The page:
The SBDC Program Has Been Lauded For Its Cost-Effectiveness and for Its Metrics-Driven Approach

A recent, past Government Accountability Office (GAO) study of 52 economic development/entrepreneurial programs gave high marks to the national SBDC program. The GAO commended the national SBDC program, specifically noting SBDC’s best practices including impact metrics, accreditation practices, annual programmatic/financial audits, comprehensive local/regional/state/federal collaborations and program effectiveness.

Over the years, hundreds of millions of dollars have been paid by New Jersey to mid-size and larger companies to attract new jobs or retain existing jobs in the state through state business incentive grants and/or tax incentive programs. But oftentimes small businesses, the backbone of the economy, have been left behind. The costs of state grant and tax incentives to mid-and-large size companies are very high. A newspaper account estimates that jobs under the state business grant incentive programs since 1996 cost on average $22,044 per job.

By investing in assistance for entrepreneurs and existing small businesses through NJSBDC, the costs of creating and saving jobs in New Jersey are much lower. Maintaining and enhancing our small business sector in communities across the state provides sustainability and economic growth, generating jobs for the state’s residents. That’s why the Legislature and Executive Branch should continue to increase state funding for assistance to small businesses and entrepreneurs through America’s SBDC New Jersey. Independent studies prepared on an annual basis document the lower costs associated with creating and saving jobs for clients of the NJSBDC program.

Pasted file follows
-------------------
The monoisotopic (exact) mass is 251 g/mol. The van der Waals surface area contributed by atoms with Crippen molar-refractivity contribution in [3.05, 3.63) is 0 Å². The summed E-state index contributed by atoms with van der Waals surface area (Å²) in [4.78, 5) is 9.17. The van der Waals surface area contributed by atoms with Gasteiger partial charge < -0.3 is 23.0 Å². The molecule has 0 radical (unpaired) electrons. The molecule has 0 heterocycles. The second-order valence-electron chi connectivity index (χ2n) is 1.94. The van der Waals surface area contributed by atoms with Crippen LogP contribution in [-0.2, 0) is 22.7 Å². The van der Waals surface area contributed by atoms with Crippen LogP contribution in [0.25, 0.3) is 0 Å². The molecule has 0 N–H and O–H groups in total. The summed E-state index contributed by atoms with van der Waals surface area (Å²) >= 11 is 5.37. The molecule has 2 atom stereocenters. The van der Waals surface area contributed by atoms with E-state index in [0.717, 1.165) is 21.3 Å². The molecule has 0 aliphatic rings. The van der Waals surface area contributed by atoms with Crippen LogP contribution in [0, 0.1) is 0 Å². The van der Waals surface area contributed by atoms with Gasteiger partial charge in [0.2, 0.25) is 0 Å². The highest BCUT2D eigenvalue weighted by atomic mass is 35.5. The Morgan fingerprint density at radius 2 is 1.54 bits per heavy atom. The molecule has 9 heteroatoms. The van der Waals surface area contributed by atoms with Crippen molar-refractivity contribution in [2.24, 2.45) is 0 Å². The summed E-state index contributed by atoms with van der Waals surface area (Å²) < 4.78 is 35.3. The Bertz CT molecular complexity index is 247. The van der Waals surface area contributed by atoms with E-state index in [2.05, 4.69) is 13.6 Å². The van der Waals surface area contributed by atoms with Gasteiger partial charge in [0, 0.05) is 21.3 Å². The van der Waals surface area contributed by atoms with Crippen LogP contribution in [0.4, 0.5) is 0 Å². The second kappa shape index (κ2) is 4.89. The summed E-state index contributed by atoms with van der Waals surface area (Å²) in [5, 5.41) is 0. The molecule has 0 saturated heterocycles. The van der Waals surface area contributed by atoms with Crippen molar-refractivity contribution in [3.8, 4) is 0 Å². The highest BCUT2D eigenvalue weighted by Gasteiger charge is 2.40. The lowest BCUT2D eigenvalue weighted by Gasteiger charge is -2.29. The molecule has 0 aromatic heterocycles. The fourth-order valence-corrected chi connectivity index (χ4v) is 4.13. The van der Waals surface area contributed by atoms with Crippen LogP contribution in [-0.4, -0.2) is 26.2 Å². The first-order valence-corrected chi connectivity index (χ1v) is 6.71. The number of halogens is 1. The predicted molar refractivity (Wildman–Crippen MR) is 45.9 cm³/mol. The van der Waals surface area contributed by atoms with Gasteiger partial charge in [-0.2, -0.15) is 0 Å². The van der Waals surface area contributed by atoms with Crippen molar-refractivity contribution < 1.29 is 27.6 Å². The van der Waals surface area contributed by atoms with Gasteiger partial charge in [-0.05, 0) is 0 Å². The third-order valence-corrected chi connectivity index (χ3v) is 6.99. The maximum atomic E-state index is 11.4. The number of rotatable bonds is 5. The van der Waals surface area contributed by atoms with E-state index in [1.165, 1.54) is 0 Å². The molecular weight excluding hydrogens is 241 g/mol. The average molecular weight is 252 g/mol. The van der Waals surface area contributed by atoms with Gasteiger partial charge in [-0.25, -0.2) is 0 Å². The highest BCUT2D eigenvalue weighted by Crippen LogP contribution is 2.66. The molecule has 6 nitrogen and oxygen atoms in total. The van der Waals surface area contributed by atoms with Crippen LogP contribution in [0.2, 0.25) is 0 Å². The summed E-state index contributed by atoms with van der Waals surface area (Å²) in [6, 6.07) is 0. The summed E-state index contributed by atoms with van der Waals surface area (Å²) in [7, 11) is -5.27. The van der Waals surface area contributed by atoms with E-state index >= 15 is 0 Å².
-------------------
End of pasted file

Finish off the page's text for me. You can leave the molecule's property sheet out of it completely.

Asbury Park Press,  May 6, 2013.

BIG IMPACT

America’s SBDC New Jersey, also known as the New Jersey Small Business Development Centers (NJSBDC) program, has been assisting small businesses and entrepreneurs for 37 years. It was one of the first pilot projects in the nation.

NJSBDC is part of a national network of SBDCs and goes through formal national accreditation every four to five years. There are up to 1,000 offices throughout the United States promoting business development and growth and generating thousands and thousands of jobs for Americans.